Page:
As construction of the multi-million dollar Terry Brown Amphitheater begins in earnest near the Riverwalk, it brings with it great promise.
A showplace such as the planned 3,500-seat outdoor concert venue could draw more tourism dollars into the city and provide area residents with more entertainment options closer to home. It could be an example of what a small rural town can bring to bear with the right resources and leadership.
However, the old “Field of Dreams” philosophy of “build it and they will come” will not accomplish much. In fact, as laborious as the process of obtaining funds, designing and beginning construction for the amphitheater has been, that part will likely prove to be the easiest and most straightforward.
Making this project truly successful will require effectively programing and marketing the venue to draw diverse, quality acts within its weight class that people will come here to see. At about 1,100 permanent seats with grass space that can accommodate about 2,400 more, those acts certainly aren’t going to compete with what much larger stadiums or convention centers may draw, but it shouldn’t be anything to sneeze at either.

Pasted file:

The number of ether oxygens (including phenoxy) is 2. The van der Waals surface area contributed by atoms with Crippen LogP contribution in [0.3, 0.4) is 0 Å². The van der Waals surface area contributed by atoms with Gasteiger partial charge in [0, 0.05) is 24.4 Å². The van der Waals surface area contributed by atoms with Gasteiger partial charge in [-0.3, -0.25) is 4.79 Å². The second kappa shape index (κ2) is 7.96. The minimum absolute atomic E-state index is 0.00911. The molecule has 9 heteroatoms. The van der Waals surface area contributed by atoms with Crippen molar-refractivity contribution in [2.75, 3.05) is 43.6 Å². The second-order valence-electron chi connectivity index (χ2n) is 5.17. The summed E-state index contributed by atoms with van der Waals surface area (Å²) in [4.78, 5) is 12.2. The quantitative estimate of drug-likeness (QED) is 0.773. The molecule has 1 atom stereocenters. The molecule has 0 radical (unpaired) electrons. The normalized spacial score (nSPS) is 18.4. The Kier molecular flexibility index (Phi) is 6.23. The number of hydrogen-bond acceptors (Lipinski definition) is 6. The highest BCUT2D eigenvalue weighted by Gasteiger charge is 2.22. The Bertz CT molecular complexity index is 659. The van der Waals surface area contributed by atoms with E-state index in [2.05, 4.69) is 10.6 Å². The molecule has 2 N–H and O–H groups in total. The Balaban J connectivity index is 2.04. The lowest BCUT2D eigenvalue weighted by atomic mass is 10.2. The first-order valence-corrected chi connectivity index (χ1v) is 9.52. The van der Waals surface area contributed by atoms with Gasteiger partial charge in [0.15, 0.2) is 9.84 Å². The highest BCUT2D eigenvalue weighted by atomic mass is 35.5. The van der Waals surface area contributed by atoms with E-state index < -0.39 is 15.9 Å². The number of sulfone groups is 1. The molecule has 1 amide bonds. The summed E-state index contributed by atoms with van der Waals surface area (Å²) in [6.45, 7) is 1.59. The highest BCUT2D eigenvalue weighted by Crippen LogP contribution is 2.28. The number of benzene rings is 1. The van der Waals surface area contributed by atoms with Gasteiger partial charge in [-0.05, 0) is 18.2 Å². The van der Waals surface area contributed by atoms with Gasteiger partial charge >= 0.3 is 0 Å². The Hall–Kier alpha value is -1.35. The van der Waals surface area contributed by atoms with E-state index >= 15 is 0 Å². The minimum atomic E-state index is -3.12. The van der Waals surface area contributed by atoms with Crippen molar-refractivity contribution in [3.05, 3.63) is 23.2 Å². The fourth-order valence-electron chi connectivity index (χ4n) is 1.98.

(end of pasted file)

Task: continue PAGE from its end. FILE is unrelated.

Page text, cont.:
The city is using roughly $3.2 million in state-issued funds to build the amphitheater stage and prepare the site for future construction, all of which should be done by spring.
From there, City Engineer Kevin Stafford said Columbus needs another $2 million from the Legislature to install permanent seating, restrooms and concession facilities.
Mayor Robert Smith said the city plans to work with a professional promoter to recruit and market acts for the amphitheater, and the process of hiring the promoter will begin after the city has in-hand the $2 million it needs to complete the project.
All of this seems perfectly legitimate and is encouraging.
Some communities are able to build concert venues and make them work — Tuscaloosa and Tupelo being two nearby examples — others end up with decaying, idle monuments to what might have been.
Decisions about programing and management of the amphitheater will likely determine the success or failure of our amphitheater.
It’s not too early to start thinking about these challenges, especially now that workers are pouring concrete.
We urge the city to hire the most capable firm for this all-important function. Success depends on it.